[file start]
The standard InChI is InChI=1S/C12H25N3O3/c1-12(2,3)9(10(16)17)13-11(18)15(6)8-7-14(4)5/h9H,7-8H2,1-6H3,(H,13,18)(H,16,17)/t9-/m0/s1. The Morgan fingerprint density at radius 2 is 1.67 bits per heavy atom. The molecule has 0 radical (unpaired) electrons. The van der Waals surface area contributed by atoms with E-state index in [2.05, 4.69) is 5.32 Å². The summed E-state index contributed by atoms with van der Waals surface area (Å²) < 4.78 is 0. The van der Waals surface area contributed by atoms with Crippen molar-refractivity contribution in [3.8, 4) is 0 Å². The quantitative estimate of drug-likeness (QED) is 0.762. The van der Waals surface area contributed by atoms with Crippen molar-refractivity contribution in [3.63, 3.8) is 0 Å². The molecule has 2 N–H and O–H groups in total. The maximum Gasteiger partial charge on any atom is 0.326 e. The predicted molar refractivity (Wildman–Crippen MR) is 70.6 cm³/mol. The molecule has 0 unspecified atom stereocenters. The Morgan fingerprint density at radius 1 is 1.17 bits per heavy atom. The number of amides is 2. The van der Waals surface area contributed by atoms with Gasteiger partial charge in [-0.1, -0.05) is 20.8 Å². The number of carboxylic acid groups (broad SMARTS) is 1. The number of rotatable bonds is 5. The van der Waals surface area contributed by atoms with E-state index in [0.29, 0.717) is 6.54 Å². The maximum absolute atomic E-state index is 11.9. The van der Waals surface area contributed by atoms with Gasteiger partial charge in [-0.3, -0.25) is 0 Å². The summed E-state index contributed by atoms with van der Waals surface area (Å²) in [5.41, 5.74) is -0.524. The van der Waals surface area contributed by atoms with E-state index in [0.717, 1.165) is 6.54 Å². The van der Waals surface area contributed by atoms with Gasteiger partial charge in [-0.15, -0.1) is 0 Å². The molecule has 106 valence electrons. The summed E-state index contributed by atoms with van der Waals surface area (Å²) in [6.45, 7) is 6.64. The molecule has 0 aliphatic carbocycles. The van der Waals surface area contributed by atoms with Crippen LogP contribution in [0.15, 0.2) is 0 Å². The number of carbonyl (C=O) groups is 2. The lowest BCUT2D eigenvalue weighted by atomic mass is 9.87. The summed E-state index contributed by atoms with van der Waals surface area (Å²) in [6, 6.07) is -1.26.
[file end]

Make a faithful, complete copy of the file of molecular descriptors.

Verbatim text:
The standard InChI is InChI=1S/C12H25N3O3/c1-12(2,3)9(10(16)17)13-11(18)15(6)8-7-14(4)5/h9H,7-8H2,1-6H3,(H,13,18)(H,16,17)/t9-/m0/s1. The Morgan fingerprint density at radius 2 is 1.67 bits per heavy atom. The molecule has 0 radical (unpaired) electrons. The van der Waals surface area contributed by atoms with E-state index in [2.05, 4.69) is 5.32 Å². The summed E-state index contributed by atoms with van der Waals surface area (Å²) < 4.78 is 0. The van der Waals surface area contributed by atoms with Crippen molar-refractivity contribution in [3.8, 4) is 0 Å². The quantitative estimate of drug-likeness (QED) is 0.762. The van der Waals surface area contributed by atoms with Crippen molar-refractivity contribution in [3.63, 3.8) is 0 Å². The molecule has 2 N–H and O–H groups in total. The maximum Gasteiger partial charge on any atom is 0.326 e. The predicted molar refractivity (Wildman–Crippen MR) is 70.6 cm³/mol. The molecule has 0 unspecified atom stereocenters. The Morgan fingerprint density at radius 1 is 1.17 bits per heavy atom. The number of amides is 2. The van der Waals surface area contributed by atoms with Gasteiger partial charge in [-0.1, -0.05) is 20.8 Å². The number of carboxylic acid groups (broad SMARTS) is 1. The number of rotatable bonds is 5. The van der Waals surface area contributed by atoms with E-state index in [0.29, 0.717) is 6.54 Å². The maximum absolute atomic E-state index is 11.9. The van der Waals surface area contributed by atoms with Gasteiger partial charge in [-0.3, -0.25) is 0 Å². The summed E-state index contributed by atoms with van der Waals surface area (Å²) in [5.41, 5.74) is -0.524. The van der Waals surface area contributed by atoms with E-state index in [0.717, 1.165) is 6.54 Å². The van der Waals surface area contributed by atoms with Gasteiger partial charge in [-0.15, -0.1) is 0 Å². The molecule has 106 valence electrons. The summed E-state index contributed by atoms with van der Waals surface area (Å²) in [6.45, 7) is 6.64. The molecule has 0 aliphatic carbocycles. The van der Waals surface area contributed by atoms with Crippen LogP contribution in [0.15, 0.2) is 0 Å². The number of carbonyl (C=O) groups is 2. The lowest BCUT2D eigenvalue weighted by atomic mass is 9.87. The summed E-state index contributed by atoms with van der Waals surface area (Å²) in [6, 6.07) is -1.26.